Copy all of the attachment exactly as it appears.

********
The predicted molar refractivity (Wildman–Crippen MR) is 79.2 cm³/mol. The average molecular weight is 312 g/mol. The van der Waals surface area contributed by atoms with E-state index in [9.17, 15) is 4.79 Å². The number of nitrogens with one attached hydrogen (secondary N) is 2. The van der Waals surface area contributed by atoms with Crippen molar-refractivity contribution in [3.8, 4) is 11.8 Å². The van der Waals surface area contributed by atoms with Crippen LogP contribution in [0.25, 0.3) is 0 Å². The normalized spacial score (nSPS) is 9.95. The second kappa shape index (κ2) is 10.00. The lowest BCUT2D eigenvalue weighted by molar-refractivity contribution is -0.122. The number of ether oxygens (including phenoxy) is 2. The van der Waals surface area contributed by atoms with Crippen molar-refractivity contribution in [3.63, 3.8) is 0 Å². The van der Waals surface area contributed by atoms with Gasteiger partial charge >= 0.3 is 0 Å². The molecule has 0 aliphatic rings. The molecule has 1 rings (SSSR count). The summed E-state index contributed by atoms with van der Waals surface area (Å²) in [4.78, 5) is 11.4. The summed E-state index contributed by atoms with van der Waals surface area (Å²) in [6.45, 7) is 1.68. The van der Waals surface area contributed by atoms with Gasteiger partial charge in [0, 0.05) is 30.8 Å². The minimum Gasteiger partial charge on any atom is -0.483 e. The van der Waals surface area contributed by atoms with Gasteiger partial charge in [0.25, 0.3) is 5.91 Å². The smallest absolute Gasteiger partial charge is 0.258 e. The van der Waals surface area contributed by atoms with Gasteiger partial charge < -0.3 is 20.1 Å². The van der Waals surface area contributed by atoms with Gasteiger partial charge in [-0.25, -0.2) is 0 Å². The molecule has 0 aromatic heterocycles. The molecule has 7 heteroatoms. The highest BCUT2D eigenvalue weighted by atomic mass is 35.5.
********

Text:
The predicted molar refractivity (Wildman–Crippen MR) is 79.2 cm³/mol. The average molecular weight is 312 g/mol. The van der Waals surface area contributed by atoms with E-state index in [9.17, 15) is 4.79 Å². The number of nitrogens with one attached hydrogen (secondary N) is 2. The van der Waals surface area contributed by atoms with Crippen molar-refractivity contribution in [3.8, 4) is 11.8 Å². The van der Waals surface area contributed by atoms with Crippen LogP contribution in [0.25, 0.3) is 0 Å². The normalized spacial score (nSPS) is 9.95. The second kappa shape index (κ2) is 10.00. The lowest BCUT2D eigenvalue weighted by molar-refractivity contribution is -0.122. The number of ether oxygens (including phenoxy) is 2. The van der Waals surface area contributed by atoms with Crippen molar-refractivity contribution in [3.63, 3.8) is 0 Å². The van der Waals surface area contributed by atoms with Gasteiger partial charge >= 0.3 is 0 Å². The molecule has 0 aliphatic rings. The molecule has 1 rings (SSSR count). The summed E-state index contributed by atoms with van der Waals surface area (Å²) in [4.78, 5) is 11.4. The summed E-state index contributed by atoms with van der Waals surface area (Å²) in [6.45, 7) is 1.68. The van der Waals surface area contributed by atoms with Gasteiger partial charge in [0, 0.05) is 30.8 Å². The minimum Gasteiger partial charge on any atom is -0.483 e. The van der Waals surface area contributed by atoms with Gasteiger partial charge in [0.25, 0.3) is 5.91 Å². The smallest absolute Gasteiger partial charge is 0.258 e. The van der Waals surface area contributed by atoms with Gasteiger partial charge < -0.3 is 20.1 Å². The van der Waals surface area contributed by atoms with Gasteiger partial charge in [-0.25, -0.2) is 0 Å². The molecule has 0 aromatic heterocycles. The molecule has 7 heteroatoms. The highest BCUT2D eigenvalue weighted by atomic mass is 35.5.